Darwin's Roughy, Gephyroberyx darwinii (Johnson 1866)


Other Names: Big Roughy, Darwin's Red-fish, Darwin's Slimehead, Finescale Roughy, Finescaled Roughy

Darwin's Roughy, Gephyroberyx darwinii, on a deep-sea coral reef in the northern Gulf of Mexico. Source: NOAA Office of Ocean Exploration and Research. License: Public Domain

Summary:
Although rarely seen, Darwin's Roughy is occasionally found in fish markets and is often confused with orange roughy. The species is reddish, brownish-red or rosy coloured with a deep red to rosy red head, a pale red to brownish red back, and silvery to silvery red lower sides. Large fish have red fins, while juveniles have black tips on their fins.

Video of Darwin's Roughy at Echo Seamount, on the Sahara Seamount chain off the Canary Islands, Atlantic Ocean - depth about 450 m. 

Cite this page as:
Bray, D.J. 2018, Gephyroberyx darwinii in Fishes of Australia, accessed 16 Nov 2018, http://fishesofaustralia.net.au/home/species/3731

Darwin's Roughy, Gephyroberyx darwinii (Johnson 1866)

More Info


Distribution

South of Saumarez Reef, Coral Sea, southwards around Tasmania, to northwest of Rowley Shoals, Western Australia; also Macquarie Island in the Southern Ocean. Elsewhere, the species is circumglobal in tropical, subtropical and temperate waters. Individuals or groups are benthopelagic over hard bottoms on the continental slope, ridges and rises, sometimes in association with deep-sea corals.

Features

Dorsal fin VIII, 13; Anal fin III, 11; Caudal fin 19; Pectoral fin 14; Pelvic fin I, 6; Lateral line scales 27.

Body deep (45-53% SL), oval, sides compressed and flat. Head large (35-44% SL), eyes moderately large (30-41% HL), mouth large, angled obliquely, reaching beyond eye. Opercle with a prominent spine extending beyond posterior edge; spines also present at corner of preopercle, at origin of lateral line and on nasal bone. Mucous cavities on head shallow, covered by thick skin. 

Scales small, ctenoid, firmly attached;  lateral line nearly straight, each scale slightly larger than surrounding body scales, with a small flat triangular spine on centrally on each scale; about 11 or 12 strong scutes on belly. Anus immediately preceding anal fin.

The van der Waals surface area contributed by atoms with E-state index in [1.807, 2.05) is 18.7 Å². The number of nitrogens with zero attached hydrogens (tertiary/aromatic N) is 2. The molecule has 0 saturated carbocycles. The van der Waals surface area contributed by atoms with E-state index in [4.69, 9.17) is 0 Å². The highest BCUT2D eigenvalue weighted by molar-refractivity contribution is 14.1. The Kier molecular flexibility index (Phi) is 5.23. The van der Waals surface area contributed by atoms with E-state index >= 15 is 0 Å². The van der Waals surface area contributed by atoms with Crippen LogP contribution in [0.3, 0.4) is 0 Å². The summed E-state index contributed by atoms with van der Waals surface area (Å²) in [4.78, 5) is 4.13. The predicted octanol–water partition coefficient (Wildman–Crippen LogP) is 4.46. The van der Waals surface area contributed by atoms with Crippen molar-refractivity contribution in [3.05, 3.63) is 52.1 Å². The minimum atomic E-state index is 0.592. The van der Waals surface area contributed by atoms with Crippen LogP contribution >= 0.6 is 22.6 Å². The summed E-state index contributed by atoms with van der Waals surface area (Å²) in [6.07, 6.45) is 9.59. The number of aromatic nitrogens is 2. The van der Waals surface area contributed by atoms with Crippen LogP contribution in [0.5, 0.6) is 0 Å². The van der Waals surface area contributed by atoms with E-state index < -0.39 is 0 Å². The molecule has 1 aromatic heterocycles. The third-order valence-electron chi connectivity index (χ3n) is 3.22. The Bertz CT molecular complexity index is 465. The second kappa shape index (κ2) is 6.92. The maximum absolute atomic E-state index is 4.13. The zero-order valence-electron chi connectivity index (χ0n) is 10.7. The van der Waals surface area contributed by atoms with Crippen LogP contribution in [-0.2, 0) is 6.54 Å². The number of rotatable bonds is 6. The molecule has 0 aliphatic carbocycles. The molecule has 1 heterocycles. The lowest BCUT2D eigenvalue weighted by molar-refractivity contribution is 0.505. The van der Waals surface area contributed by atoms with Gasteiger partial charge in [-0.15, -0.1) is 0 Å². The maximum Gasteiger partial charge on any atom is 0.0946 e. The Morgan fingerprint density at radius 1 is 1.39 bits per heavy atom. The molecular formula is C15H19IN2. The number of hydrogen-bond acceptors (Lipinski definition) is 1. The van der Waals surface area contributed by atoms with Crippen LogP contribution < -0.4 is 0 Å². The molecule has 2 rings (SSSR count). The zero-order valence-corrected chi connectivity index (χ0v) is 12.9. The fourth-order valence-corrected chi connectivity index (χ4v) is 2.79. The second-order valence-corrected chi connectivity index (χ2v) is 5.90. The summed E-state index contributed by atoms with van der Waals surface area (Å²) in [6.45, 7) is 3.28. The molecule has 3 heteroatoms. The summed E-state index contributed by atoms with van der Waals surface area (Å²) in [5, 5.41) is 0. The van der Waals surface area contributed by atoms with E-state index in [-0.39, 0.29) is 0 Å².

Single dorsal fin with base of moderate length, spines smooth, strong, third to fifth longer than those before and after, soft rays noticeably longer than spines, of nearly uniform length; anal fin with short base, located below rear of dorsal fin; margins of soft dorsal and anal fins nearly straight; caudal fin forked. Pelvic fins arising below pectoral-fin base.

Colour

Head deep red to rosy;  back pale red to brownish red; lower portions of sides silvery, sometimes with red;  fins red in large fish, tipped with black in young.

Feeding

Feeds on mesopelagic crustaceans, small fishes and squid.

Species Citation

Trachichthys darwinii Johnson, 1866, Proc. Zool. Soc. London, 1866: 311, pl.  32. Type locality: Madeira.

Author

Bray, D.J. 2018

Resources

Australian Faunal Directory

Darwin's Roughy, Gephyroberyx darwinii (Johnson 1866)

References


Gomon, M.F. 1994. Families Trachichthyidae, Monocentridae. pp. 399-412 figs 358-369 in Gomon, M.F., Glover, C.J.M. & Kuiter, R.H. (eds). The Fishes of Australia's South Coast. Adelaide : State Printer 992 pp. 810 figs.

Gomon, M.F. 2008. Family Trachichthyidae. pp. 420-430. in Gomon. M.F., Bray, D.J. & Kuiter, R.H (eds). Fishes of Australia's Southern Coast. Sydney : Reed New Holland 928 pp.

Iwamoto, T. 2015. Gephyroberyx darwinii. The IUCN Red List of Threatened Species 2015: e.T16449531A16509807. http://dx.doi.org/10.2305/IUCN.UK.2015-4.RLTS.T16449531A16509807.en. Downloaded on 05 May 2018.

Johnson, J.Y. 1866. Description of Trachichthys darwinii, a new species of berycoid fish from Madeira. Proceedings of the Zoological Society of London 1866: 311-315 pl. 32

Kotlyar, A.N. 1996. Beryciform fishes of the world oceans. Moscow, VNIRO Publishing, 368 pp. [in Russian].

Maul, G.E. 1986. Trachichthyidae, in Whitehead, P.J.P., Bauchot, M.-L., Hureau, J.-C. & Tortonese, E. (eds) Fishes of the North-eastern Atlantic and the Mediterranean. Paris : UNESCO Vol. 2 pp. 517-1007.

May, J.L. & Maxwell, J.G.H. 1986. Field Guide to Trawl Fish from Temperate Waters of Australia. Hobart : CSIRO Division of Marine Research 492 pp.

Merrett, N.R. & Wheeler, A. 1983. The correct identification of two trachichthyid fishes (Pisces, Berycomorphi) from the slope fauna west of Britain, with notes on the abundance and commercial importance of Hoplostethus atlanticus. Journal of Natural History 17(4): 569-573.

Moore, J.A. & Paxton, J.R. 1999. Family Trachichthyidae. pp. 2215-2217 in Carpenter, K.E. & Niem, T.H. (eds). The Living Marine Resources of the Western Central Pacific. FAO Species Identification Guide for Fisheries Purposes. Rome : FAO Vol. 4 2069-2790 pp.

Woods, L.P. & Sonoda, P.M. 1973. Order Berycomorphi (Beryciformes). In, Cohen, D.M. (ed.) Fishes of the western North Atlantic. Memoir. Sears Foundation of Marine Research 1(6): 263-396 figs 1-66

Yearsley, G.K., Last, P.R. & Ward, R.D. (eds) 1999. Australian Seafood Handbook. Hobart : CSIRO Marine Research 460 pp.

Quick Facts


CAAB Code:37255004

Conservation:IUCN Least Concern

Depth:200-1020 m

Fishing:Commercial fish (rare)

Habitat:Benthopelagic, hard bottoms

Max Size:60 cm TL

Species Image Gallery

Species Maps

CAAB distribution map